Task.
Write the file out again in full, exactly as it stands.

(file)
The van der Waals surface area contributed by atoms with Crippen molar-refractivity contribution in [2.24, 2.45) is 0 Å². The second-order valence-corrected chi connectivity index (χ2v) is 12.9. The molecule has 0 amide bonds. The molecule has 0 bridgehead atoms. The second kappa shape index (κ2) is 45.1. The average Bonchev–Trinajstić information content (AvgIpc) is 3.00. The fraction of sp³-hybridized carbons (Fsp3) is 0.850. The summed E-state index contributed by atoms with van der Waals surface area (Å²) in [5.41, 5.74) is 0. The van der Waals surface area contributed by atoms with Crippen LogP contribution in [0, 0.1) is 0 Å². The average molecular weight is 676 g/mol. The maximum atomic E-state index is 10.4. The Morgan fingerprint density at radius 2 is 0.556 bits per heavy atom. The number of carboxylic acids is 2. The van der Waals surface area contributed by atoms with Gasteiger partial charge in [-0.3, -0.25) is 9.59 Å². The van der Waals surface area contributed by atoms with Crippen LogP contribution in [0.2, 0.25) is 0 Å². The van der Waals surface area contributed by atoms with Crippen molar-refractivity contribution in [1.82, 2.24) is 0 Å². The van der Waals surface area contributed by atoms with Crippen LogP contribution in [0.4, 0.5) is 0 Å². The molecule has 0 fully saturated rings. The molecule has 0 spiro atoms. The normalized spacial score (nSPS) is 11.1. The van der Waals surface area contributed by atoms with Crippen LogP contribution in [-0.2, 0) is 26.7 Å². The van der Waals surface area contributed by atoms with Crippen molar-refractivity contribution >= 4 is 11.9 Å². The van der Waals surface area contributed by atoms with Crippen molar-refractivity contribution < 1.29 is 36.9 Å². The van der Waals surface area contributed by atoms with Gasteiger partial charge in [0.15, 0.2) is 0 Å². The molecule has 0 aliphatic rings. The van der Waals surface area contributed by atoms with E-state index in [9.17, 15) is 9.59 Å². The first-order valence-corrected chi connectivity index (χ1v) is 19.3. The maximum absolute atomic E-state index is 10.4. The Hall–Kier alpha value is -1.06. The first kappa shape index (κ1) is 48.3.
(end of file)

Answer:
The van der Waals surface area contributed by atoms with Crippen molar-refractivity contribution in [2.24, 2.45) is 0 Å². The second-order valence-corrected chi connectivity index (χ2v) is 12.9. The molecule has 0 amide bonds. The molecule has 0 bridgehead atoms. The second kappa shape index (κ2) is 45.1. The average Bonchev–Trinajstić information content (AvgIpc) is 3.00. The fraction of sp³-hybridized carbons (Fsp3) is 0.850. The summed E-state index contributed by atoms with van der Waals surface area (Å²) in [5.41, 5.74) is 0. The van der Waals surface area contributed by atoms with Crippen LogP contribution in [0, 0.1) is 0 Å². The average molecular weight is 676 g/mol. The maximum atomic E-state index is 10.4. The Morgan fingerprint density at radius 2 is 0.556 bits per heavy atom. The number of carboxylic acids is 2. The van der Waals surface area contributed by atoms with Gasteiger partial charge in [-0.3, -0.25) is 9.59 Å². The van der Waals surface area contributed by atoms with Crippen LogP contribution in [0.2, 0.25) is 0 Å². The van der Waals surface area contributed by atoms with Crippen molar-refractivity contribution in [1.82, 2.24) is 0 Å². The van der Waals surface area contributed by atoms with Crippen LogP contribution in [0.4, 0.5) is 0 Å². The molecule has 0 fully saturated rings. The molecule has 0 spiro atoms. The normalized spacial score (nSPS) is 11.1. The van der Waals surface area contributed by atoms with Crippen LogP contribution in [-0.2, 0) is 26.7 Å². The van der Waals surface area contributed by atoms with Crippen molar-refractivity contribution >= 4 is 11.9 Å². The van der Waals surface area contributed by atoms with Crippen molar-refractivity contribution < 1.29 is 36.9 Å². The van der Waals surface area contributed by atoms with Gasteiger partial charge in [0.15, 0.2) is 0 Å². The molecule has 0 aliphatic rings. The van der Waals surface area contributed by atoms with E-state index in [9.17, 15) is 9.59 Å². The first-order valence-corrected chi connectivity index (χ1v) is 19.3. The maximum absolute atomic E-state index is 10.4. The Hall–Kier alpha value is -1.06. The first kappa shape index (κ1) is 48.3.